Although T2-weighted imaging remains important in imaging MS patients, its ability to delineate WMH is usually hampered by the fact that WMH and cerebral spinal fluid (CBF) are both bright. This drawback is overcome by using T2-weighted fluid attenuated inversion recovery (FLAIR) which suppresses the CSF signal and yet maintains good contrast between the lesions and the white matter (WM). Despite this advantage, several challenges remain for quantifying WMH with FLAIR images, including decreased contrast between gray matter (GM) and WM especially in elderly patients; the major spatial variations in the MR images caused by variable radiofrequency response across the brain (this is referred to as the bias field); and background noise which makes it difficult to separate lesions from white matter. Our goal in this paper is to create an automated white matter lesion detection algorithm which is capable of estimating the volume of WMH accurately, allowing for future ease of use in a clinical setting.

Many automatic WMH quantification techniques for MS lesion detection are reported in the literature [37]. Most involve the use of various MRI techniques including T1WI, T2WI, spin density WI, and 2D FLAIR. Although using multiple data sets provides more objective information to identify the WMH, it requires more time and co-registration processes are needed. Comparing 2D FLAIR image and 3D FLAIR images, the latter provide the best resolution, signal-to-noise, and contrast-to-noise and minimize partial volume effects for detecting WMH [8, 9]. Our goal is to use only 3D T2 FLAIR images to automate the extraction of brain volume, CSF volume, ventricle volume, WMH count, and WMH volume and to automate the categorization of the WMH based on their locations into either deep WM hyperintensities (DWMH) or periventricular hyperintensities (PVH).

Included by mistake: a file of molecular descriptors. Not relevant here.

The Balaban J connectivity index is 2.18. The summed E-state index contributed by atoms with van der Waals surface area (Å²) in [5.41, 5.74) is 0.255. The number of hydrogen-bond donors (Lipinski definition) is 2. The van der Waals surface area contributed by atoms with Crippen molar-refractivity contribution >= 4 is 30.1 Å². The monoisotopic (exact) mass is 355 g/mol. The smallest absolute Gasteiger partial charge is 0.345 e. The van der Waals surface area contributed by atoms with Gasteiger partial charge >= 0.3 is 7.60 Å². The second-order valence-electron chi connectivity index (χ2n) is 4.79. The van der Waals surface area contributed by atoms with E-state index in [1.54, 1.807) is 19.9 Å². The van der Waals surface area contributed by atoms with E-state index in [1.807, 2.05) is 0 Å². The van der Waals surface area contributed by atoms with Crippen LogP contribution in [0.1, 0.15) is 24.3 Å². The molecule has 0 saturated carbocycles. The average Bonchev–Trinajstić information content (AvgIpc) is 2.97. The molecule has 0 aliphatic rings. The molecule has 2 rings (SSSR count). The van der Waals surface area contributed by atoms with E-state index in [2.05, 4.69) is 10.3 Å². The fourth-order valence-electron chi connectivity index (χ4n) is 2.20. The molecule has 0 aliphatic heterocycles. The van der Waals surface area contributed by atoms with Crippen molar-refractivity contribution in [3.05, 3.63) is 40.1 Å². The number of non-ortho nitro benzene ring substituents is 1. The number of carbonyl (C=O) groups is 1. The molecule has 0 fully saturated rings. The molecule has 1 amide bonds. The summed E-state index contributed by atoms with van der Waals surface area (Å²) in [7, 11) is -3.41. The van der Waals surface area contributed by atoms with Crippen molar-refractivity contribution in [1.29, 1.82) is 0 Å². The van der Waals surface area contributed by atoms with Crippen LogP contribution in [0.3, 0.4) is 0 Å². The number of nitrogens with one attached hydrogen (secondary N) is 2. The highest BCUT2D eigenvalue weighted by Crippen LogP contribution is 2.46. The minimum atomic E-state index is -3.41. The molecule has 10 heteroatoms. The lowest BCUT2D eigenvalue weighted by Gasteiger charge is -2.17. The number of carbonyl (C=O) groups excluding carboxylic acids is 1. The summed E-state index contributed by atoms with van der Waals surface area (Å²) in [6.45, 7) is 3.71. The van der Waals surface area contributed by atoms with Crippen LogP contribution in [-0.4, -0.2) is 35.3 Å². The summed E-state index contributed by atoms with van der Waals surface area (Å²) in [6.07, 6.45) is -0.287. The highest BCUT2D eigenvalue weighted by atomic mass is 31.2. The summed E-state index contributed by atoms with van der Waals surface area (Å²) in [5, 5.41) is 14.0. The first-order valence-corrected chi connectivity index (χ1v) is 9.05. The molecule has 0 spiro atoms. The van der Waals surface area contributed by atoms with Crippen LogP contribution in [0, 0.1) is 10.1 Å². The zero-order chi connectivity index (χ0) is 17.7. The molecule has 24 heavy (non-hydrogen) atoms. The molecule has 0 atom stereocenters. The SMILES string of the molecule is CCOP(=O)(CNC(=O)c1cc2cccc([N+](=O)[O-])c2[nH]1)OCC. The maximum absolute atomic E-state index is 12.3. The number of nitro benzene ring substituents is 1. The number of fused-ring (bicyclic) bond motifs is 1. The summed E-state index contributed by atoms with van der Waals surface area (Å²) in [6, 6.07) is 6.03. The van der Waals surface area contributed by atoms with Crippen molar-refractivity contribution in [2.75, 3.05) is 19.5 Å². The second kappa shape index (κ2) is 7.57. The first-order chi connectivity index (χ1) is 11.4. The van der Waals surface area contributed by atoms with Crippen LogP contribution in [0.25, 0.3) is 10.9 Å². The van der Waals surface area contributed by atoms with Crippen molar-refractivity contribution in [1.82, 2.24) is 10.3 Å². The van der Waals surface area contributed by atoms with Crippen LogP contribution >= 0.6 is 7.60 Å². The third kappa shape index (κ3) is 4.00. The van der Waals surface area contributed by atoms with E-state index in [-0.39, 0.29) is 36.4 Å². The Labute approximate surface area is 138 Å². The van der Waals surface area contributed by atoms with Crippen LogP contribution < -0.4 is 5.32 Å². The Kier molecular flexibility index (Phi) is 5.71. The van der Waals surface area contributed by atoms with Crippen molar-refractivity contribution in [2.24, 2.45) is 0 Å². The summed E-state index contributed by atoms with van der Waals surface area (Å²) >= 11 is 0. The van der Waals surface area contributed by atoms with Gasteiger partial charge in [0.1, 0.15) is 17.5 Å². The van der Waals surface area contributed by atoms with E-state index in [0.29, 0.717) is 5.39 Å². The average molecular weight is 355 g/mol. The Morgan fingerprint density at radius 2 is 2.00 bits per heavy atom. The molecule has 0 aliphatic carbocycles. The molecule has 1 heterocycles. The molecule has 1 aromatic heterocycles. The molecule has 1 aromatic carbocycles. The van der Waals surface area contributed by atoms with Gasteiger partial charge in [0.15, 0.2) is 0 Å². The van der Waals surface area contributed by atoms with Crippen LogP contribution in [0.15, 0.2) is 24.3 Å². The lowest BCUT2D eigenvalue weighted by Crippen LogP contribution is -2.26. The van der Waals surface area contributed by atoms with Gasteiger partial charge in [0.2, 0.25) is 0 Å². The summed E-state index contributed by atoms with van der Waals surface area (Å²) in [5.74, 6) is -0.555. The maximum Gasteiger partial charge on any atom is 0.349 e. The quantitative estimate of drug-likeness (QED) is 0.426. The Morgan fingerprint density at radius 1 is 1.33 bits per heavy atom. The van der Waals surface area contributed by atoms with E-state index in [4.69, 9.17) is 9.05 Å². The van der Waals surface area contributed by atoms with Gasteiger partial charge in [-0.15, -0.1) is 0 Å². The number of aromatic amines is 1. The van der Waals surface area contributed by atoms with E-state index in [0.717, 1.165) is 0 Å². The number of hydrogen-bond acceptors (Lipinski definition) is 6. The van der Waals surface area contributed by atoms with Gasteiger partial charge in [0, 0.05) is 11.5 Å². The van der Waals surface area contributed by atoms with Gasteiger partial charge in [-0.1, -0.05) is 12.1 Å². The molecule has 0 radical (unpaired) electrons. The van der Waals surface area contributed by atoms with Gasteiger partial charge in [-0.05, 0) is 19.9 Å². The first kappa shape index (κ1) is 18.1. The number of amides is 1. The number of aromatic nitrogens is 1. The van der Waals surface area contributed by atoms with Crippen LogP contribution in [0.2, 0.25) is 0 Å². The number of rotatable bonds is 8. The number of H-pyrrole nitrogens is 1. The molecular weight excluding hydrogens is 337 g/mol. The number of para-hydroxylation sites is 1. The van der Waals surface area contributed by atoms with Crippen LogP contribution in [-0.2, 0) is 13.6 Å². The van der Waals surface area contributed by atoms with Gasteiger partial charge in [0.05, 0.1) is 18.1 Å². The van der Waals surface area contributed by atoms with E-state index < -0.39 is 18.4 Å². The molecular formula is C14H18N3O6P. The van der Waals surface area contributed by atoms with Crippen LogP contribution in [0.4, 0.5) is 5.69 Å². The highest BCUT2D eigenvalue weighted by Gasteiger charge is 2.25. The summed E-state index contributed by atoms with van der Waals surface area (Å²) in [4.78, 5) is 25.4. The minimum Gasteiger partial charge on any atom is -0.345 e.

2. Materials and Methods

2.1. Data Acquisition

Twenty-six (26) MS patients (age range: 27–51 years, obtained from Synergy Health Concepts, CA) with a diagnosis of relapsing-remitting multiple sclerosis (RRMS) and twenty-six (26) age matched healthy controls (obtained from Wayne State University, MI) were imaged using 3T Siemens scanners (Siemens, Erlangen, Germany). A TRIO scanner was used at Synergy Health Concepts while a VERIO scanner was used at Wayne State University. Institutional review board approval was obtained for this study from both locations and all subjects signed informed consent. MS patient and volunteer data were collected using a 12-channel head and neck coil arrangement at both sites. Both scanners used the same 3D T2 FLAIR sequence parameters. The imaging parameters for the 3D T2 FLAIR sequence were repetition time (TR) = 6000 ms, echo time (TE) = 396 ms, inversion time (TI) = 2200 ms, flip angle (FA) = 120°, , field-of-view (FOV) = 256 mm × 256 mm, in-plane resolution = 0.50 mm × 0.50 mm, and slice thickness = 1.0 mm.

2.2. Data Processing